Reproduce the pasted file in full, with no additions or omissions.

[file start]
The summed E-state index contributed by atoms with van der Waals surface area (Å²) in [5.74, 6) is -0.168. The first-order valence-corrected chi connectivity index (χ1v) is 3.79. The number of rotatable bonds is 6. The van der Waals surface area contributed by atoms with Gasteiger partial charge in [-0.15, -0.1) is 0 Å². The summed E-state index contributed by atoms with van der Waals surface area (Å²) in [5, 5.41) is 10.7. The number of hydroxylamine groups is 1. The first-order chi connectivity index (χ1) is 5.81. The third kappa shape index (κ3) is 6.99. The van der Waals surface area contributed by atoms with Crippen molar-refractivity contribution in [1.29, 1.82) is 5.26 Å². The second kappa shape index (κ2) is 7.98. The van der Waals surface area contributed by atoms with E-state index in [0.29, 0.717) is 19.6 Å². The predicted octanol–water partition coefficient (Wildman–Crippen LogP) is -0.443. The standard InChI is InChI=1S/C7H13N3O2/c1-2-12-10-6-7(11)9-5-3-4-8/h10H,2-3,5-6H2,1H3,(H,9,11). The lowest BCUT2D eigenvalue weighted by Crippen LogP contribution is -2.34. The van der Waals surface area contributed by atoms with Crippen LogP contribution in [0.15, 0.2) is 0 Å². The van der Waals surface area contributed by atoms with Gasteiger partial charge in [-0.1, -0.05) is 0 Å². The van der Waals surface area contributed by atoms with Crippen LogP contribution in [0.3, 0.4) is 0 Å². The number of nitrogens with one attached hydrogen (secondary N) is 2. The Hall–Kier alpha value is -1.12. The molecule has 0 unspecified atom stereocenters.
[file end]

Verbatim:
The summed E-state index contributed by atoms with van der Waals surface area (Å²) in [5.74, 6) is -0.168. The first-order valence-corrected chi connectivity index (χ1v) is 3.79. The number of rotatable bonds is 6. The van der Waals surface area contributed by atoms with Gasteiger partial charge in [-0.15, -0.1) is 0 Å². The summed E-state index contributed by atoms with van der Waals surface area (Å²) in [5, 5.41) is 10.7. The number of hydroxylamine groups is 1. The first-order chi connectivity index (χ1) is 5.81. The third kappa shape index (κ3) is 6.99. The van der Waals surface area contributed by atoms with Crippen molar-refractivity contribution in [1.29, 1.82) is 5.26 Å². The second kappa shape index (κ2) is 7.98. The van der Waals surface area contributed by atoms with E-state index in [0.29, 0.717) is 19.6 Å². The predicted octanol–water partition coefficient (Wildman–Crippen LogP) is -0.443. The standard InChI is InChI=1S/C7H13N3O2/c1-2-12-10-6-7(11)9-5-3-4-8/h10H,2-3,5-6H2,1H3,(H,9,11). The lowest BCUT2D eigenvalue weighted by Crippen LogP contribution is -2.34. The van der Waals surface area contributed by atoms with Crippen LogP contribution in [0.15, 0.2) is 0 Å². The van der Waals surface area contributed by atoms with Gasteiger partial charge in [-0.1, -0.05) is 0 Å². The van der Waals surface area contributed by atoms with Crippen LogP contribution in [0.3, 0.4) is 0 Å². The number of nitrogens with one attached hydrogen (secondary N) is 2. The Hall–Kier alpha value is -1.12. The molecule has 0 unspecified atom stereocenters.